Before passing on the deal, Kevin O'Leary offered some advice, suggesting that Dave Yonce, Jason Shackleford, and Andrew Jenkins lower the unit's price point. They apparently took this advice to heart: According to the company's website, the IcyBreeze V2 Pro retails for $289.99, a $50 reduction from its original launch price. The company also introduced an upgraded version, the IcyBreeze Platinum, priced at $339.99.

Neither unit is sold with a battery pack or charger. However, a 6AH battery is available for an additional $69.99, and a 10AH battery is priced at $99.99. Both are available for purchase. Both units can hold 30 pounds of ice and accommodate up to 49 beverage cans. The IcyBreeze Platinum includes a USB charging port for small devices like mobile phones and offers two additional features not available on the original model. This Platinum version allows users to run the air conditioner in either standard or extreme cool mode, enabling consumers to maximize both battery life and ice usage.

Is IcyBreeze still in business?

According to its website, IcyBreeze is still operational, although its products are not widely available outside the company's own platform. Currently, none of its units are listed on Amazon, and the website mentions shortages in various colors and models.

In addition to portable coolers, IcyBreeze has expanded its product line to include accessories that cater to various outdoor lifestyles. For instance, a powder-coated golf cart cooler rack is available for $349.99 for Yamaha two-seater golf carts that otherwise lack space for a cooler. Charging bundles are available online at various price points: $34.99 without a battery, $99.99 with a 6AH battery, and $129.99 with a 10AH battery. The company also offers supplementary accessories for each cooler model, such as extension hoses and reusable IcyBlocks priced at $15 each, which extend the lifespan of the ice in the cooler.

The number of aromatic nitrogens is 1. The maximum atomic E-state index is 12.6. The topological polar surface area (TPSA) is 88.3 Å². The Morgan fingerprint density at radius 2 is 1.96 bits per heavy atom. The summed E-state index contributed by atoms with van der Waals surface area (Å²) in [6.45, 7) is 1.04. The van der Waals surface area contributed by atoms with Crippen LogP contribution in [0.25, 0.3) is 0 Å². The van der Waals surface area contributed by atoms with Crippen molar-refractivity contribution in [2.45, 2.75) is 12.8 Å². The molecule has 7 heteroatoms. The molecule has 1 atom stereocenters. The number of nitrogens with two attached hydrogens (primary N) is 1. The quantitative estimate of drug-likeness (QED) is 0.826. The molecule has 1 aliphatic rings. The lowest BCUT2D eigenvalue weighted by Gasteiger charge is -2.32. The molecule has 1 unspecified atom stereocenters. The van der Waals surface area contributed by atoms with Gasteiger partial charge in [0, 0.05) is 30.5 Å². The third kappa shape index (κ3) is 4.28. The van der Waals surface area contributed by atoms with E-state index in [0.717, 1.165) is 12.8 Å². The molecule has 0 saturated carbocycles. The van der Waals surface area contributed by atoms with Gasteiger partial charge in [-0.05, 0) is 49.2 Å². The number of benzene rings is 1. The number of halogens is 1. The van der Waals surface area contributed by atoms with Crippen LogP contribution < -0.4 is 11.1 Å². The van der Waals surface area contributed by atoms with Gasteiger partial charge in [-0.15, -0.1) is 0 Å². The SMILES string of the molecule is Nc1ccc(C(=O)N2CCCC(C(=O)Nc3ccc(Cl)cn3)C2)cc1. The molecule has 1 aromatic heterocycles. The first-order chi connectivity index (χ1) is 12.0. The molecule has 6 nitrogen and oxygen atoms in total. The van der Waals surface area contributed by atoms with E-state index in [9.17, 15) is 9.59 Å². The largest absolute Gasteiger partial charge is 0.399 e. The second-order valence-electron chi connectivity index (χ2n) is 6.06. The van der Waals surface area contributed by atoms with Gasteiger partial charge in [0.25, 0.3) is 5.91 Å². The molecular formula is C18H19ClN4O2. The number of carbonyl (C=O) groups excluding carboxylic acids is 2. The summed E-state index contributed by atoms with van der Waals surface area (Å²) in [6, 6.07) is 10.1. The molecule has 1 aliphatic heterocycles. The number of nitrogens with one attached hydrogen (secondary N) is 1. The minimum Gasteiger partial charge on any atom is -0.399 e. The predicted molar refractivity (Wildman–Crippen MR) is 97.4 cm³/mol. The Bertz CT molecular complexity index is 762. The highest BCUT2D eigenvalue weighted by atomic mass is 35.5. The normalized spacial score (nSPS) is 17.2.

IcyBreeze Portable Air Conditioner units come with a lifetime warranty. If a unit malfunctions, the company will either supply replacement parts, charging the consumer only for shipping, or provide a pre-paid shipping label for the consumer to return the product for repair, billing for the return shipping and handling costs.

What's next for IcyBreeze?

Although IcyBreeze is a unique product, it still faces competition. For example, alternatives like evaporative air coolers, which are marketed as "swamp coolers" — a term IcyBreeze avoids — don't chill beverages but can cool you down wirelessly outdoors. These units are available at retailers like Lowe's, Home Depot, and Amazon, with prices ranging from $299 to $1607. They operate by using water or ice to reduce temperature and humidity.

Social media posts and photos on the company's website depict IcyBreeze units being utilized in a wide array of outdoor activities. This includes uses by hunters, fishermen, small plane pilots, golfers, and pet owners.

The IcyBreeze website also indicates that athletes have employed its coolers at events such as the U.S. Open, the Australian Open, and the 2021 Tokyo Olympics. Notably, tennis legends like Hailey Baptiste and Serena Williams have been photographed cooling off with IcyBreeze units. Additionally, a post on Instagram in September 2023 announced a collaboration between IcyBreeze and former NFL Cowboy Deion Sanders, also known as "Coach Prime," at the University of Colorado.